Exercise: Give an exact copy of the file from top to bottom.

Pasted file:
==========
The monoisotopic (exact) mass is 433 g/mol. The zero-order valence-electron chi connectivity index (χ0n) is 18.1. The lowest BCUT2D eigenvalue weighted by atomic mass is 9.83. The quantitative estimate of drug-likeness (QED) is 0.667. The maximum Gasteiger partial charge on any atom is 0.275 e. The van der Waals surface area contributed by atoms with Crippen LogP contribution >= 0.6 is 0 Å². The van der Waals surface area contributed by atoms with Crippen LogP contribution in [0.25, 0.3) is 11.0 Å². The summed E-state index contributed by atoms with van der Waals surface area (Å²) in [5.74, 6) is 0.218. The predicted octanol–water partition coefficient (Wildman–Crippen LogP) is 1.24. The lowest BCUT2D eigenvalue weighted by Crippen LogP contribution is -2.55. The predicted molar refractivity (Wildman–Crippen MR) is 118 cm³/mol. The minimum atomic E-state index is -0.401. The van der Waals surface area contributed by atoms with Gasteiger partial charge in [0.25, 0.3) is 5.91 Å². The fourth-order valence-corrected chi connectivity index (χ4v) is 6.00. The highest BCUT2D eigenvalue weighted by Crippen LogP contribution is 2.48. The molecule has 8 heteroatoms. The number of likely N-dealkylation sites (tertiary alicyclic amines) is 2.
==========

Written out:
The monoisotopic (exact) mass is 433 g/mol. The zero-order valence-electron chi connectivity index (χ0n) is 18.1. The lowest BCUT2D eigenvalue weighted by atomic mass is 9.83. The quantitative estimate of drug-likeness (QED) is 0.667. The maximum Gasteiger partial charge on any atom is 0.275 e. The van der Waals surface area contributed by atoms with Crippen LogP contribution >= 0.6 is 0 Å². The van der Waals surface area contributed by atoms with Crippen LogP contribution in [0.25, 0.3) is 11.0 Å². The summed E-state index contributed by atoms with van der Waals surface area (Å²) in [5.74, 6) is 0.218. The predicted octanol–water partition coefficient (Wildman–Crippen LogP) is 1.24. The lowest BCUT2D eigenvalue weighted by Crippen LogP contribution is -2.55. The predicted molar refractivity (Wildman–Crippen MR) is 118 cm³/mol. The minimum atomic E-state index is -0.401. The van der Waals surface area contributed by atoms with Gasteiger partial charge in [0.25, 0.3) is 5.91 Å². The fourth-order valence-corrected chi connectivity index (χ4v) is 6.00. The highest BCUT2D eigenvalue weighted by Crippen LogP contribution is 2.48. The molecule has 8 heteroatoms. The number of likely N-dealkylation sites (tertiary alicyclic amines) is 2.